of Christ" (Q)


        > "Musical instruments in celebrating the praise of God would be no
        > more suitable than the burning of incense, the lighting up of lamps,
        > the restoration of the other shadows of the law. The Papists,
        > therefore, have foolishly borrowed this, as well as many other
        > things, from the Jews." (Calvin's Commentary on Psalm 33).
        >
        > How does that reconcile with Psalm 150? I don't quite follow banning
        > instruments.
        >
        > Patrick
        >
        >
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      • Cheryl
        Dear Patrick, It doesn t make sense unless you realize that instruments were part of the temple worship and automatically passed away with the rest of temple
        Message 3 of 6 , Jul 1, 2002
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          Dear Patrick,
           
          It doesn't make sense unless you realize that instruments were part of the temple worship and automatically passed away with the rest of temple ceremonies like sacrifices, shew bread, etc., when the New Covenant was put in place.  We still sing of these things, but we would no more use an instrument any more than we would offer a burnt sacrifice.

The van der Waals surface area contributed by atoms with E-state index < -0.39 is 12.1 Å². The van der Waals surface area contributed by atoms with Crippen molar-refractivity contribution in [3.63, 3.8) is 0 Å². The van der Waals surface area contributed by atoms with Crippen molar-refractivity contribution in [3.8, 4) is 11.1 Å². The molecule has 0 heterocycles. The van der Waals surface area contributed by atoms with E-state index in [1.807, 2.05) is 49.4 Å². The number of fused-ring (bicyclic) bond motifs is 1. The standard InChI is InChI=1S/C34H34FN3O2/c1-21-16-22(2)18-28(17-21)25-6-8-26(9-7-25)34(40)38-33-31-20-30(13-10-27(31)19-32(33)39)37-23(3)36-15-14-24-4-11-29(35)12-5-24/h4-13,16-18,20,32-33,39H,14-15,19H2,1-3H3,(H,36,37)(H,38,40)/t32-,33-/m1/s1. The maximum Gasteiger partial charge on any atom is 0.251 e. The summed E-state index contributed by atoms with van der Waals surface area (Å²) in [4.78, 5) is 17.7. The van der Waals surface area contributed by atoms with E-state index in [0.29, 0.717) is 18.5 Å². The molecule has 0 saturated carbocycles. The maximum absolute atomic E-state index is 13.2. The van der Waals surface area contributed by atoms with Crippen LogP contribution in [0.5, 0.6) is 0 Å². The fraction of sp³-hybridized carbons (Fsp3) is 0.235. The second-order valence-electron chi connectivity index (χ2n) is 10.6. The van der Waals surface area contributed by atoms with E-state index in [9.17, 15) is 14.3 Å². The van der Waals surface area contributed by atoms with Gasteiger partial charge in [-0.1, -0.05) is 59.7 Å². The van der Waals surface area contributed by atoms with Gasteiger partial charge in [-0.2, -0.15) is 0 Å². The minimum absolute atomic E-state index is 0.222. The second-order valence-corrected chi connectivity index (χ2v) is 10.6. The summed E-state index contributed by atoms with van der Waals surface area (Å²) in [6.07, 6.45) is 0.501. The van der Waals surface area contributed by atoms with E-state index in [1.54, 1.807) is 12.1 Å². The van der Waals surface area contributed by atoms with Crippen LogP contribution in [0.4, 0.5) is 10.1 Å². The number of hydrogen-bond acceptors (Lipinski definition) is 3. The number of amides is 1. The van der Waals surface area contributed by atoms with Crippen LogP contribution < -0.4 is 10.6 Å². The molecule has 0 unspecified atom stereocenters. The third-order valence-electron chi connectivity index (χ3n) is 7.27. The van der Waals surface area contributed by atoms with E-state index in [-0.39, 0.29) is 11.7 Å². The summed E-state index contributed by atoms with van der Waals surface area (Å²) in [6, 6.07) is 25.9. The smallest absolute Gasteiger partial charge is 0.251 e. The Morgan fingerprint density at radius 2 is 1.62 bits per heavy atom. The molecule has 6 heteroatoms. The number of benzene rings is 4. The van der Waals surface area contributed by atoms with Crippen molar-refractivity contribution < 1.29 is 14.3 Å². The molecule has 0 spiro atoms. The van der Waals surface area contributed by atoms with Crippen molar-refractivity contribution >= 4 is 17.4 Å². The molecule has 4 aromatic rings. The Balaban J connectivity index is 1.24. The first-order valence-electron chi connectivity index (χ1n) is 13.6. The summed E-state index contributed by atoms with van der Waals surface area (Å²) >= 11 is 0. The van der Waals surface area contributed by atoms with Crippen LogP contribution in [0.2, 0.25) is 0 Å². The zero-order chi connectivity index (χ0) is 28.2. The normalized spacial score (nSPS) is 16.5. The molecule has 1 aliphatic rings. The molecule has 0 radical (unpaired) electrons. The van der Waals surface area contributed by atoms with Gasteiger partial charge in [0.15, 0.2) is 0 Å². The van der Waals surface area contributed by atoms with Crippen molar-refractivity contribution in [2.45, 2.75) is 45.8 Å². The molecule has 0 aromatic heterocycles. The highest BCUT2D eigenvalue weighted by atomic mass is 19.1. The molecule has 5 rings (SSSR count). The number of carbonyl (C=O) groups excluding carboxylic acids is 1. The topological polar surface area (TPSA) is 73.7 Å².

I think part of the confusion about instruments lies in the fact that many of us were raised with them and just assume that they are a lawful form of worship.  However, if you go back and look at the history of their use in the OT, they were never used until introduced under David, and then only by the Lord's command, as confirmed in the mouth of two witnesses. II Chron. 29:25 -- "And he stationed the Levites in the house of the LORD with cymbals, with stringed instruments, and with harps, according to the commandment of David, of Gad the king's seer, and of Nathan the prophet; for thus was the commandment of the LORD by his prophets."
           
          The actual amount of time when instruments were used in worship is quite short -- From the time of David until Calvary.  Thus, Calvin's conclusion is that to use the instruments in worship is to be involved in Judaizing.
           
          Cheryl
          ----- Original Message -----
          Sent: Monday, July 01, 2002 2:12 PM
          Subject: [Covenanted Reformation] Re: John Knox and "The Most Perfect School of Christ" (Q)